1. This is a plaintiff's appeal arising out of a suit for recovery of possession which on account of the importance of the question of law involved in the case has been referred to a Full Bench. Rambaran was the last male owner of 7.295 acres of land which he held at the time of his death. On his death his mother Mt. Sartaji succeeded to the property as a Hindu mother and was entitled to remain in possession of the property for her lifetime and could have made a transfer of it only for legal necessity. On the 14th April 1928 she executed a deed of gift of the entire lands in favour of her daughter's son Mahabir, defendant 1. The Court below has found that Mahabir entered into possession of the property; but it appears that mutation of names was not effected in the lifetime of Mt. Sartaji. She died in October 1931 and an application for mutation of names was made by Mahabir who was the applicant, which was resisted by the present appellant Mt. Mahadei Kunwar as the objector. Mahadei Kunwar is sister of Rambaran. On the 1st February 1932 a document Ex. A was filed in the revenue Court which was signed by Mahabir and bore the thumb impression of Mt. Mahadei Kunwar. It was in the form of an application addressed to the Court, in which it was prayed that the name of the applicant Mahabir should be recorded in the revenue paper against 5.473 acres out of 7.295 acres, and that the name of the objector should be recorded against 1.822 acres. The compromise further stated that the objector would remain in possession of her property without any power of transfer during her lifetime and that after her death the applicant would be the owner in possession of that property. There was a further provision that the applicant would discharge certain debts of the deceased. The application contained the final prayer that the mutation case should be decided in accordance with the said compromise. The petition of compromise was not registered but was acted upon by the Court, which ordered mutation accordingly.
2. The present suit was instituted somewhat promptly on the 3rd September 1932 by Mt. Mahadei Kunwar on the ground that the said compromise had been obtained by fraud and that for want of registration it was not binding upon her. The first Court decreed her suit, but on appeal the learned Judge has reversed that decree. There is a finding that she failed to prove the fraud alleged by her and there is a further finding that she had understood the compromise and that she had executed it independently and there is also a finding that inasmuch as Mahabir had undertaken to discharge certain debts of Rambaran the compromise was for consideration and was not unfair. There is however a finding that defendant 2 is not a bona fide transferee for value, as he must have come to know of the compromise, although he paid consideration for his transfer from Mahabir under a deed dated 7th May 1932. Prior to the amendment of the Transfer of Property Act the question of the validity of a family settlement evidenced by an unregistered document was considered by a Full Bench of this Court in Ram Gopal v. Tulshi Ram : AIR1928All641 . In that case it was held that a family settlement could be arrived at orally without any registered document, but that if the arrangement be reduced to writing, then registration was necessary under Section 17, Registration Act, although the transaction did not amount to a transfer of property. In this connexion the observations made by their Lordships of the Privy Council in several cases were quoted and relied upon. In Trigge v. Lavalle (1863) 15 Moore P.C. 271 at p. 292 it was observed that:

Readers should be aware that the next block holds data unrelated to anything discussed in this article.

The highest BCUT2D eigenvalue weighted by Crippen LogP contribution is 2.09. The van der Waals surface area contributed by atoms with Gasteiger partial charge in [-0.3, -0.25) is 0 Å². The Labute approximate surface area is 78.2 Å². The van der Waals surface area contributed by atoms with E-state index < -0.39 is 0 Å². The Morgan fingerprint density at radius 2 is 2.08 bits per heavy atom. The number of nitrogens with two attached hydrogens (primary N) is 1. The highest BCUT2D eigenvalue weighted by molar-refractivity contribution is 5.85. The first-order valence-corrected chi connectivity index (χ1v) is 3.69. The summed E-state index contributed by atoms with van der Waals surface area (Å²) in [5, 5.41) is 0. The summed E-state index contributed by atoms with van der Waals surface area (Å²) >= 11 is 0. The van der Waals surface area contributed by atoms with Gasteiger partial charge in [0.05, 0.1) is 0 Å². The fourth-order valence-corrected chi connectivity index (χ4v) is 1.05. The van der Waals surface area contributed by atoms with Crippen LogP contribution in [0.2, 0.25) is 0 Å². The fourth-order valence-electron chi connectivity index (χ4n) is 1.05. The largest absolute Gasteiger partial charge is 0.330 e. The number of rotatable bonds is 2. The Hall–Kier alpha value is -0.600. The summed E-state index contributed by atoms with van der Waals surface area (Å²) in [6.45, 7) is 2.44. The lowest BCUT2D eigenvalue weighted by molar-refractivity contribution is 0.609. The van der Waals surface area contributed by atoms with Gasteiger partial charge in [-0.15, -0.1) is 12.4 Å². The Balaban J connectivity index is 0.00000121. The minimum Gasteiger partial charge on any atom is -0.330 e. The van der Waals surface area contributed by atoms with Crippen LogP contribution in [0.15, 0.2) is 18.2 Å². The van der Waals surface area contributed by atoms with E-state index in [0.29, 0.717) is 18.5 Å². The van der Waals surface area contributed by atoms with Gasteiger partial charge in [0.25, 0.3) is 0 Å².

A compromise is an agreement to put an end to disputes and to terminate or avoid litigation, and in such cases, the consideration which each party received is the settlement of the dispute ; the real consideration is not the sacrifice of a right but the abandonment of a claim.
3. In Rani Mewa Kunwar v. Rani Hulas Kunwar (1873) 1 I.A. 157, their Lordships observed:
The compromise is based on the assumption that there was an antecedent title of some kind in the parties and the agreement acknowledges and defines what that title is.